Meet Me On The Corner sounds like an anthem to a dug dealer and begins the album while the famous Fog On The Tyne which closes on the original celebrates the boozy rowdy city of Newcastle on Tyne with that wonderful refrain, we can have a wee-wee, we can have a wet on the wall. In between though the songs take on a more robust outlook while retaining the essential folk-rock sound. No Incredible String Band here but certainly the sounds of the urban poets in an environment forged in shipyards and coalmines and transient factories while industrial decline was to put thousands out of work.

The connection with drinking is very strong in the North East of England. Indeed the Saltgrass folk club in Sunderland was housed in a pub next to a shipyard which overwhelmed the sky and where shipyard workers, coming out of their shift would slake their thirst with a pint or six before going home to eat before returning to a local pub later in the evening. In the early days of deindustrialisation in the godforsaken council estates of Tyneside with their soulless uniformity and treeles vistas, then the only alternative to a life sentence on the dole was drugs and alcohol, the Lindisfarne album was most appropriate for the times. Indeed when touring in promotion of the album, drink was taken aplenty by performers and audience alike while the dancing was robust too.

All of the songs on this album have much to commend them. Alan Hull in particular hits his stride here with tight lyrics with a political message and songs, which outsiders might not find tender but girls from Benwell might.

This album is as much folk-rock as any Fairport Convention album but while the latter reflects a more genteel, middle England view, Fog on the Tyne is Northern through and through. Fog on the Tyne too is certainly more populist and gained the band a strong local following evidenced by the packed house at the first farewll concert at Newcastle City Hall where we all felt like part of the Lindisfarne extended family and the fact that this could be repeated by full houses for many years afterwards despite break ups and reformations and the decline in national popularity.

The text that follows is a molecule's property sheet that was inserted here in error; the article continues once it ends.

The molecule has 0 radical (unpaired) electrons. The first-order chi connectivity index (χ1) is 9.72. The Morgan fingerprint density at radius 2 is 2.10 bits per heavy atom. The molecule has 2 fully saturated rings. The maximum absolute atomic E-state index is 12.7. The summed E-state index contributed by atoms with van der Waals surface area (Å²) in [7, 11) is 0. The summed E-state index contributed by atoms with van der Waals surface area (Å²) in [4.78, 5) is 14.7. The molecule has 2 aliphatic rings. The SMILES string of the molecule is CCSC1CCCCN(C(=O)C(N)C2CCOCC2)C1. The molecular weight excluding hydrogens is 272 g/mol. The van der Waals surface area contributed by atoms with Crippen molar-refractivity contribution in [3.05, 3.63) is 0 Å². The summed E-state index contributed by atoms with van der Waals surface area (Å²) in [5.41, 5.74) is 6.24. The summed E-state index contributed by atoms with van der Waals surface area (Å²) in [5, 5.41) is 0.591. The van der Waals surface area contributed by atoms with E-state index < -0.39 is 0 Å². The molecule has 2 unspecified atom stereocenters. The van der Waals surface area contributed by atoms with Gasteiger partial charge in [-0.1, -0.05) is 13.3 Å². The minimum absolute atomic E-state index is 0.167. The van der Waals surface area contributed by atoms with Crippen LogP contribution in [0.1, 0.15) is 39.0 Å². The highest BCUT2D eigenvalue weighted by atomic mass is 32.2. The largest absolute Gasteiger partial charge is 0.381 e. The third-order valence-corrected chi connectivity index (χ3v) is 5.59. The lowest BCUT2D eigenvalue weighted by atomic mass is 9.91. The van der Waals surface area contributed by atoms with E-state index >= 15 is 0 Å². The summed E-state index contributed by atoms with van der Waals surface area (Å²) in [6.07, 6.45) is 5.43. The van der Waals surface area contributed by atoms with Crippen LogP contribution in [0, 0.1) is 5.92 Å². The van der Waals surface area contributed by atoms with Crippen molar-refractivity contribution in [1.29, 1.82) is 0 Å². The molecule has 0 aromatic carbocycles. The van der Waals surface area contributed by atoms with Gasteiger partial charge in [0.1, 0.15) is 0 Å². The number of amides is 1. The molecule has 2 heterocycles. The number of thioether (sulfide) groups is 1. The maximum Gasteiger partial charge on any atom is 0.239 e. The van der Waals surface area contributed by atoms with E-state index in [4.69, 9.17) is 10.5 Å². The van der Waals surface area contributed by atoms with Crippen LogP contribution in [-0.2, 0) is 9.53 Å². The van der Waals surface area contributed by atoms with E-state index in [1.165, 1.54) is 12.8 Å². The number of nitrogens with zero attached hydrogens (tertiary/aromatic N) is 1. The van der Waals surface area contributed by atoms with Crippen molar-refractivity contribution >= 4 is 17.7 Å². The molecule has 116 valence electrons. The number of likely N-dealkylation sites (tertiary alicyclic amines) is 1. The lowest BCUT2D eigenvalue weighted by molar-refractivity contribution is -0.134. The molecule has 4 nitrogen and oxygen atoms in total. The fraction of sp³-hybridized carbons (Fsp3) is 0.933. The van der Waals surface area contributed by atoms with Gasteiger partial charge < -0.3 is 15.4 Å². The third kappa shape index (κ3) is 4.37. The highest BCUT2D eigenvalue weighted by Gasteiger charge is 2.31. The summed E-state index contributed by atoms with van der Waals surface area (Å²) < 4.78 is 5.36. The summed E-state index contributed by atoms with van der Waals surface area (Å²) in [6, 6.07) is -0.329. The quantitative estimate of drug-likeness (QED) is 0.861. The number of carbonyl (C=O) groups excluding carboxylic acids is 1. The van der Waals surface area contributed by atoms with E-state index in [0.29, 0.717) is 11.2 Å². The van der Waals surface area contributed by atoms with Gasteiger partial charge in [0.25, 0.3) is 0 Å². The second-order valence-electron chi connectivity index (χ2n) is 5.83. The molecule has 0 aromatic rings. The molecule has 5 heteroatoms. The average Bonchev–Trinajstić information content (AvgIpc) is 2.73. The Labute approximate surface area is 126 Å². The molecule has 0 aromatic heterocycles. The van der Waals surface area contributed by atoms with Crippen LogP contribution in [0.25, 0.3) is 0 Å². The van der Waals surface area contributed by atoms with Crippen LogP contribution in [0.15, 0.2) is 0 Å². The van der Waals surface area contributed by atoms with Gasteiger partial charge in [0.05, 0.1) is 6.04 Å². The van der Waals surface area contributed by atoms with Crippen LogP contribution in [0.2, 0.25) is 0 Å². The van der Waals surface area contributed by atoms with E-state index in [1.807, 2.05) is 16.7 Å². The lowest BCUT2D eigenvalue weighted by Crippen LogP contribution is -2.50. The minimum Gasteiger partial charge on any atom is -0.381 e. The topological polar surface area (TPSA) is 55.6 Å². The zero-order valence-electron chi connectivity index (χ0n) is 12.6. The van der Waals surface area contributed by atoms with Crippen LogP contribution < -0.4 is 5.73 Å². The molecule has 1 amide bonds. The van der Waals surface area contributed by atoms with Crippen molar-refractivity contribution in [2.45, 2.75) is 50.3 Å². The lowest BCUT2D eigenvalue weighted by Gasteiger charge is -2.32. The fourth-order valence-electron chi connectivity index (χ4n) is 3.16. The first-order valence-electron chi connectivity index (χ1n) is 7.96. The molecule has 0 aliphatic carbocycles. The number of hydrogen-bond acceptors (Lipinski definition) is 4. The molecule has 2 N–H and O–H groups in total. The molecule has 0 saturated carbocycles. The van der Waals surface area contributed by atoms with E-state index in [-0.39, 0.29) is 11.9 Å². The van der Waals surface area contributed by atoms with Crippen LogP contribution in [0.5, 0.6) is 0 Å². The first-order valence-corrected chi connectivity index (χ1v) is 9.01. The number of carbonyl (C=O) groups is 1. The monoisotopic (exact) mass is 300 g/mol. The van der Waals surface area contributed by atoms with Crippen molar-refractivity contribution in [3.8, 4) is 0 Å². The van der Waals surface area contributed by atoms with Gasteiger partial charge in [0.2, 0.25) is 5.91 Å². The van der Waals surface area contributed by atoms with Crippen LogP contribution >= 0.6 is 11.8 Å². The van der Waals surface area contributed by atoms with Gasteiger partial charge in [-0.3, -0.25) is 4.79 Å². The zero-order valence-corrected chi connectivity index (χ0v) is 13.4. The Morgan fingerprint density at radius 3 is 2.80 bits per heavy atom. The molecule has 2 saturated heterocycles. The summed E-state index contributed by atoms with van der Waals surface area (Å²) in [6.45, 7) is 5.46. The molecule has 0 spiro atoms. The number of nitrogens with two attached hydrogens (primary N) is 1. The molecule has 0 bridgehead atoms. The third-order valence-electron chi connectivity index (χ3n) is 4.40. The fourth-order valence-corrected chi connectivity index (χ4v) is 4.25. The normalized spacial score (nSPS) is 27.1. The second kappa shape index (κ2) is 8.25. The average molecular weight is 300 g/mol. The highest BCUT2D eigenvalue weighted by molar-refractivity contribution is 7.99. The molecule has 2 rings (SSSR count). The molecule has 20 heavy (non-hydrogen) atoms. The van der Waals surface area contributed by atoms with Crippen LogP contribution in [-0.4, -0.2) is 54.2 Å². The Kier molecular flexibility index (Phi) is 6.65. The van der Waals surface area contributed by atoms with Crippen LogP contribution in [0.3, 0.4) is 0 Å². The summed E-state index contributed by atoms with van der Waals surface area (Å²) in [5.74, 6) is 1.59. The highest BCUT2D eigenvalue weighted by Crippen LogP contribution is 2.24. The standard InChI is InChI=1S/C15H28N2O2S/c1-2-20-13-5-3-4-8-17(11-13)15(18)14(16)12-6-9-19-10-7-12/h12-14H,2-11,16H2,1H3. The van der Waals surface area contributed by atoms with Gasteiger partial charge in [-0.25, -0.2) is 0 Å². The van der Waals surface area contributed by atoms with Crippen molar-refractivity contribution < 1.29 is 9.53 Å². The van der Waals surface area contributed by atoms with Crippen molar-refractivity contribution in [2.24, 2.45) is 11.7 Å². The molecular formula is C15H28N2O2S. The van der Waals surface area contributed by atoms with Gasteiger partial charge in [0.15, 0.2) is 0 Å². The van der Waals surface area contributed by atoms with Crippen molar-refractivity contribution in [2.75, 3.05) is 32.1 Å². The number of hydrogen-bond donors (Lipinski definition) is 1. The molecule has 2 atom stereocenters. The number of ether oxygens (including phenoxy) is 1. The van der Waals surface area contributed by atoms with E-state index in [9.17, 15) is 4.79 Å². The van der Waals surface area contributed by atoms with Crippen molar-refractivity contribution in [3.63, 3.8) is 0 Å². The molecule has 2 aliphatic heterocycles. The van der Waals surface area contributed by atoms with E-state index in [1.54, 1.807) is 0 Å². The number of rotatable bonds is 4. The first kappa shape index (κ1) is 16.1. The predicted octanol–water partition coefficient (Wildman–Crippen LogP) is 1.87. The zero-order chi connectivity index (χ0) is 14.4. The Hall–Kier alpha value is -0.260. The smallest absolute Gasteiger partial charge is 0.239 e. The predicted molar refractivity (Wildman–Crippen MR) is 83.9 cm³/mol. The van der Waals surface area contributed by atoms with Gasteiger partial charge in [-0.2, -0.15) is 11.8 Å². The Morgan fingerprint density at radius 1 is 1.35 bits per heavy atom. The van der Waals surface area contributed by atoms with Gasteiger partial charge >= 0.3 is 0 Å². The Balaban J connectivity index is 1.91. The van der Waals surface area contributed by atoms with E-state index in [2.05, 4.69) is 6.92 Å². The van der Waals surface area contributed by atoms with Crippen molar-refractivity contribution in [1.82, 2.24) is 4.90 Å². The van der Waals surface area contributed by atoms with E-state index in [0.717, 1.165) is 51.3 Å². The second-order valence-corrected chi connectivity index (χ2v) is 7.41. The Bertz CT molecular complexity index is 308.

This album has an endearing quality to it which still exists to this day. So open up a bottle of Newcastle Brown Ales put on your dancing shoes and enjoy."
It grows on you...!
Joe Sixpack -- | Middle America | 11/15/2002
(4 out of 5 stars)

"This English folk-rock act, featuring singer-songwriter Alan Hull, was one of the big pop successes in the post-Beatles, progadelic era of the early 1970s. This was their second album, and their biggest commerical hits, improbably cracking into the British Top Ten based on the strength of the bouncy single that lent the album its title. Not really that "trad," for the most part this album is a dreamy, drifty acoustic psych-folk exploration, much along the lines of the Incredible String Band, or the early albums by the Dransfield Brothers. Often the lyrics are embarassingly hippie-dippy, yet the album will grow on you, particularly the hit, "Fog On The Tyne," which is the kind of tune that sticks in your mind for hours if you hear it play just before you walk out the door to run errands. A goofy, but unassuming and sweetly naive acoustic prog album... worth checking out!"